Wednesday, July 27, 2022

Native American Plant Myths - Poison Oak & Poison Ivy

1590 North American Atlantic Coast Natives by John White (c1540 – c1593). The village of Pomeiooc (Pomeiock) was a Native America settlement, designated on de Bry’s map of Virginia, Americae Pars Nunc Virginia Dicta, between today’s Wyesocking Bay & Lake Landing, North Carolina. John White called the settlement Pomeyoo.

For thousands of years, Earth's indigenous people from separate  ethnic groups inhabiting a variety of the planet's climates & terrains have searched for; and created oral myths about plants & animals; & often have used nearby plants as medicine to control ailments afflicting them & their domestic animals. Many of these myths were passed down from generation to generation as oral tales before written language.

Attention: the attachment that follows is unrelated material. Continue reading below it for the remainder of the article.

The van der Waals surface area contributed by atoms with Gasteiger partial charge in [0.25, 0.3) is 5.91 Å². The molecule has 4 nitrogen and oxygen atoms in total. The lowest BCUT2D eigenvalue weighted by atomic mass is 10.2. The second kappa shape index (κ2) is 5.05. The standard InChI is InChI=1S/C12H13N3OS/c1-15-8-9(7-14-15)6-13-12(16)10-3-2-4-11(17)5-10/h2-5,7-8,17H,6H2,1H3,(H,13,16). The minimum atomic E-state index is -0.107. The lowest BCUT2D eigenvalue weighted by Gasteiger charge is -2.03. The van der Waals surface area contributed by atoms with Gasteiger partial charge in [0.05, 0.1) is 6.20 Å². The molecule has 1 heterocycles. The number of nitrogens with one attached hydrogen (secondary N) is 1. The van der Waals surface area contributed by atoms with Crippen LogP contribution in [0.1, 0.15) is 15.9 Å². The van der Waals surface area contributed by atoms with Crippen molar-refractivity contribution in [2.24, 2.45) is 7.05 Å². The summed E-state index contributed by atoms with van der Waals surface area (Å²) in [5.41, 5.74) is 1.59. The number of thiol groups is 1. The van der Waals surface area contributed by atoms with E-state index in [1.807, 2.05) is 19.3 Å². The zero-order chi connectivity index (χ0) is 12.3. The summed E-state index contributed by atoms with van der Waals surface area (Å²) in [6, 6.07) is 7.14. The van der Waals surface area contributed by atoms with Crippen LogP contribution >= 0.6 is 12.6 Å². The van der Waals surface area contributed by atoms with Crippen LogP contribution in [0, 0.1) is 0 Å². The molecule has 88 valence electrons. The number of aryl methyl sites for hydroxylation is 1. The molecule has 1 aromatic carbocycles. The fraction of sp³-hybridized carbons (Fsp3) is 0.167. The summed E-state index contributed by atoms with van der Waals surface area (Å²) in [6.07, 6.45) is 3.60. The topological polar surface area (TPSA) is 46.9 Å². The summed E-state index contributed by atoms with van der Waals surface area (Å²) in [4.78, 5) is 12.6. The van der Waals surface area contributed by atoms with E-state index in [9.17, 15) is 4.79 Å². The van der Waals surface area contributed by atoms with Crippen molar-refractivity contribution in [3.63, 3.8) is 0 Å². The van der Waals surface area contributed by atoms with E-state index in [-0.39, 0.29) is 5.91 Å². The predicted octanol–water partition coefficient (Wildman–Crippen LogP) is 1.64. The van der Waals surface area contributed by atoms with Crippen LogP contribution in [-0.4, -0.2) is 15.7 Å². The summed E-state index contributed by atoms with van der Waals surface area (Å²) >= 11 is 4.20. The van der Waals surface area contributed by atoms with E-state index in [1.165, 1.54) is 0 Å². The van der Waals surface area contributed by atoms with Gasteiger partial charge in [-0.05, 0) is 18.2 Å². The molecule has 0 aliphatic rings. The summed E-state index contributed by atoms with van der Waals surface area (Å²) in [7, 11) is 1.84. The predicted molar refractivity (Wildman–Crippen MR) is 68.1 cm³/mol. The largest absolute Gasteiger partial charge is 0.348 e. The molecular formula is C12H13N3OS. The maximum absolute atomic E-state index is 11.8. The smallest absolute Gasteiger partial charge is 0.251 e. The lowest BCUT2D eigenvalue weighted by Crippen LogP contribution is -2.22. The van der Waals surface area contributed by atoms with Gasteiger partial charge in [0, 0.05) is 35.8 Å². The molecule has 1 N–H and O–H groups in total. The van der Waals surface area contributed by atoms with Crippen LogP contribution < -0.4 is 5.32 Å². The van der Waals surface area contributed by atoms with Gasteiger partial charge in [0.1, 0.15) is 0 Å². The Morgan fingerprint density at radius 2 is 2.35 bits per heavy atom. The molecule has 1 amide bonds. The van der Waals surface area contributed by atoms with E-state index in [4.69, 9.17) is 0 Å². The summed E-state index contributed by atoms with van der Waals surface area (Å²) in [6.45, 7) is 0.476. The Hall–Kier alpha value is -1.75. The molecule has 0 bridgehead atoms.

Extracted from:  Myths of the Cherokee.  Nineteenth Annual Report of the Bureau  of American Ethnology. Washington Government Printing Office 1902  Recorded by James Mooney (1861-1921) was an American ethnographer who lived for several years among the Cherokee.

Plant Lore

The poison oak or poison ivy (Rhus radicans), so abundant in the damp eastern forests, is feared as much by Indians as by whites. 

When obliged to approach it or work in its vicinity, the Cherokee strives to conciliate it by addressing it as "My friend" (hi'ginalii). If poisoned by it, he rubs upon the affected part the beaten flesh of a crawfish.